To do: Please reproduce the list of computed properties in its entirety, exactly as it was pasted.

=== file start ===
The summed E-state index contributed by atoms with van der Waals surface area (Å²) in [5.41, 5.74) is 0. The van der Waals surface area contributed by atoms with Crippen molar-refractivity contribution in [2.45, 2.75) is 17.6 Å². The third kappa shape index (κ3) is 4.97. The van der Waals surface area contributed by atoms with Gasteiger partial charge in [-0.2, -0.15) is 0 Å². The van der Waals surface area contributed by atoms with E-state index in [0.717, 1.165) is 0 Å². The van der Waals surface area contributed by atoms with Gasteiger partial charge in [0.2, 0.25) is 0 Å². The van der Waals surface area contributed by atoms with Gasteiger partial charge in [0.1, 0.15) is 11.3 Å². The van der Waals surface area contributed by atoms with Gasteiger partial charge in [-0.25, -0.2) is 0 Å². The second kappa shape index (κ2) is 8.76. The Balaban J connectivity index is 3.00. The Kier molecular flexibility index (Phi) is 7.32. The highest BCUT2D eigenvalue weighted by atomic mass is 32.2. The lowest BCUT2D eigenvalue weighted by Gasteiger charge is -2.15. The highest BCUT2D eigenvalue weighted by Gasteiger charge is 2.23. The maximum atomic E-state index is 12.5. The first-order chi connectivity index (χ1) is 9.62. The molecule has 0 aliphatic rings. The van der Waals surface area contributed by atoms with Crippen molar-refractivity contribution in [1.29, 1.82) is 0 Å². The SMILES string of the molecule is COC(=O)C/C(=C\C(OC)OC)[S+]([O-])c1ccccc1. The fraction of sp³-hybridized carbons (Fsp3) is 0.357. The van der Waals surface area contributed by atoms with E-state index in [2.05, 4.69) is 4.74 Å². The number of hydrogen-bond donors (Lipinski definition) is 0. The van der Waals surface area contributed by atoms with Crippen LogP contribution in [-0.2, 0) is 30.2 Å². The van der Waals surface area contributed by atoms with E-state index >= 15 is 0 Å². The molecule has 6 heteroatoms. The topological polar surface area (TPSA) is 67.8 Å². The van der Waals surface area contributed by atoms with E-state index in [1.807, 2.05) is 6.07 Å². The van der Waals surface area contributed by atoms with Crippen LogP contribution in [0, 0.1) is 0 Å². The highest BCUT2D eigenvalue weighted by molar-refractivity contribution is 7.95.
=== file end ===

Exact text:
The summed E-state index contributed by atoms with van der Waals surface area (Å²) in [5.41, 5.74) is 0. The van der Waals surface area contributed by atoms with Crippen molar-refractivity contribution in [2.45, 2.75) is 17.6 Å². The third kappa shape index (κ3) is 4.97. The van der Waals surface area contributed by atoms with Gasteiger partial charge in [-0.2, -0.15) is 0 Å². The van der Waals surface area contributed by atoms with E-state index in [0.717, 1.165) is 0 Å². The van der Waals surface area contributed by atoms with Gasteiger partial charge in [0.2, 0.25) is 0 Å². The van der Waals surface area contributed by atoms with Gasteiger partial charge in [0.1, 0.15) is 11.3 Å². The van der Waals surface area contributed by atoms with Gasteiger partial charge in [-0.25, -0.2) is 0 Å². The second kappa shape index (κ2) is 8.76. The Balaban J connectivity index is 3.00. The Kier molecular flexibility index (Phi) is 7.32. The highest BCUT2D eigenvalue weighted by atomic mass is 32.2. The lowest BCUT2D eigenvalue weighted by Gasteiger charge is -2.15. The highest BCUT2D eigenvalue weighted by Gasteiger charge is 2.23. The maximum atomic E-state index is 12.5. The first-order chi connectivity index (χ1) is 9.62. The molecule has 0 aliphatic rings. The van der Waals surface area contributed by atoms with Crippen molar-refractivity contribution in [1.29, 1.82) is 0 Å². The SMILES string of the molecule is COC(=O)C/C(=C\C(OC)OC)[S+]([O-])c1ccccc1. The fraction of sp³-hybridized carbons (Fsp3) is 0.357. The van der Waals surface area contributed by atoms with E-state index in [2.05, 4.69) is 4.74 Å². The number of hydrogen-bond donors (Lipinski definition) is 0. The van der Waals surface area contributed by atoms with Crippen LogP contribution in [-0.2, 0) is 30.2 Å². The van der Waals surface area contributed by atoms with E-state index >= 15 is 0 Å². The molecule has 6 heteroatoms. The topological polar surface area (TPSA) is 67.8 Å². The van der Waals surface area contributed by atoms with E-state index in [1.807, 2.05) is 6.07 Å². The van der Waals surface area contributed by atoms with Crippen LogP contribution in [0, 0.1) is 0 Å². The highest BCUT2D eigenvalue weighted by molar-refractivity contribution is 7.95.